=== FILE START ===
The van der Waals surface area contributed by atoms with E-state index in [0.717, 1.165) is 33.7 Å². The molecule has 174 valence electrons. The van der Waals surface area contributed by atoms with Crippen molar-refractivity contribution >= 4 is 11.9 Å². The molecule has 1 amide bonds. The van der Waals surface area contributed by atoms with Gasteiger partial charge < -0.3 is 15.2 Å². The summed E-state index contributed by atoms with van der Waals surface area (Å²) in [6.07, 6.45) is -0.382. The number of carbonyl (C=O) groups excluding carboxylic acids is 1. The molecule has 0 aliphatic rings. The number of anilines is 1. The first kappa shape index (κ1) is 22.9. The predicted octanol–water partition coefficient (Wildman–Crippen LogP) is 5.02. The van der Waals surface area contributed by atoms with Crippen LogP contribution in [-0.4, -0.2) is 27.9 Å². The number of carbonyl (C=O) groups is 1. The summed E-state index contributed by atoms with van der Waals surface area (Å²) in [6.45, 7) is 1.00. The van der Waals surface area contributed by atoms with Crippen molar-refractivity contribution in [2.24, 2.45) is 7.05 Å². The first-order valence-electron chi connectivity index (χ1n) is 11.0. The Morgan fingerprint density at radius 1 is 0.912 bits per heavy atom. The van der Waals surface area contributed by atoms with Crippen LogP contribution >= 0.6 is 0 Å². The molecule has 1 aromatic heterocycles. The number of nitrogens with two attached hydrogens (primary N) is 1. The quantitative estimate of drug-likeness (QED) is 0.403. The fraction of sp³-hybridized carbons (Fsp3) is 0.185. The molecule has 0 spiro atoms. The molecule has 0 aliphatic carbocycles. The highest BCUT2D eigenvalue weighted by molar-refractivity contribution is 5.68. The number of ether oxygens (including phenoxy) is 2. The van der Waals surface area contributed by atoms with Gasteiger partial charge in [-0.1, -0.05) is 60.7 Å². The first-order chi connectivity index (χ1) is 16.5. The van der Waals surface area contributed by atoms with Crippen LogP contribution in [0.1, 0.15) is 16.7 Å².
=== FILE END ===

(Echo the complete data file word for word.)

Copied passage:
The van der Waals surface area contributed by atoms with E-state index in [0.717, 1.165) is 33.7 Å². The molecule has 174 valence electrons. The van der Waals surface area contributed by atoms with Crippen molar-refractivity contribution >= 4 is 11.9 Å². The molecule has 1 amide bonds. The van der Waals surface area contributed by atoms with Gasteiger partial charge < -0.3 is 15.2 Å². The summed E-state index contributed by atoms with van der Waals surface area (Å²) in [6.07, 6.45) is -0.382. The number of carbonyl (C=O) groups excluding carboxylic acids is 1. The molecule has 0 aliphatic rings. The number of anilines is 1. The first kappa shape index (κ1) is 22.9. The predicted octanol–water partition coefficient (Wildman–Crippen LogP) is 5.02. The van der Waals surface area contributed by atoms with Crippen LogP contribution in [-0.4, -0.2) is 27.9 Å². The number of carbonyl (C=O) groups is 1. The summed E-state index contributed by atoms with van der Waals surface area (Å²) in [6.45, 7) is 1.00. The van der Waals surface area contributed by atoms with Crippen molar-refractivity contribution in [2.24, 2.45) is 7.05 Å². The first-order valence-electron chi connectivity index (χ1n) is 11.0. The Morgan fingerprint density at radius 1 is 0.912 bits per heavy atom. The van der Waals surface area contributed by atoms with Crippen LogP contribution >= 0.6 is 0 Å². The molecule has 1 aromatic heterocycles. The number of nitrogens with two attached hydrogens (primary N) is 1. The quantitative estimate of drug-likeness (QED) is 0.403. The fraction of sp³-hybridized carbons (Fsp3) is 0.185. The molecule has 0 spiro atoms. The molecule has 0 aliphatic carbocycles. The highest BCUT2D eigenvalue weighted by molar-refractivity contribution is 5.68. The number of ether oxygens (including phenoxy) is 2. The van der Waals surface area contributed by atoms with Gasteiger partial charge in [-0.1, -0.05) is 60.7 Å². The first-order chi connectivity index (χ1) is 16.5. The van der Waals surface area contributed by atoms with Crippen LogP contribution in [0.1, 0.15) is 16.7 Å².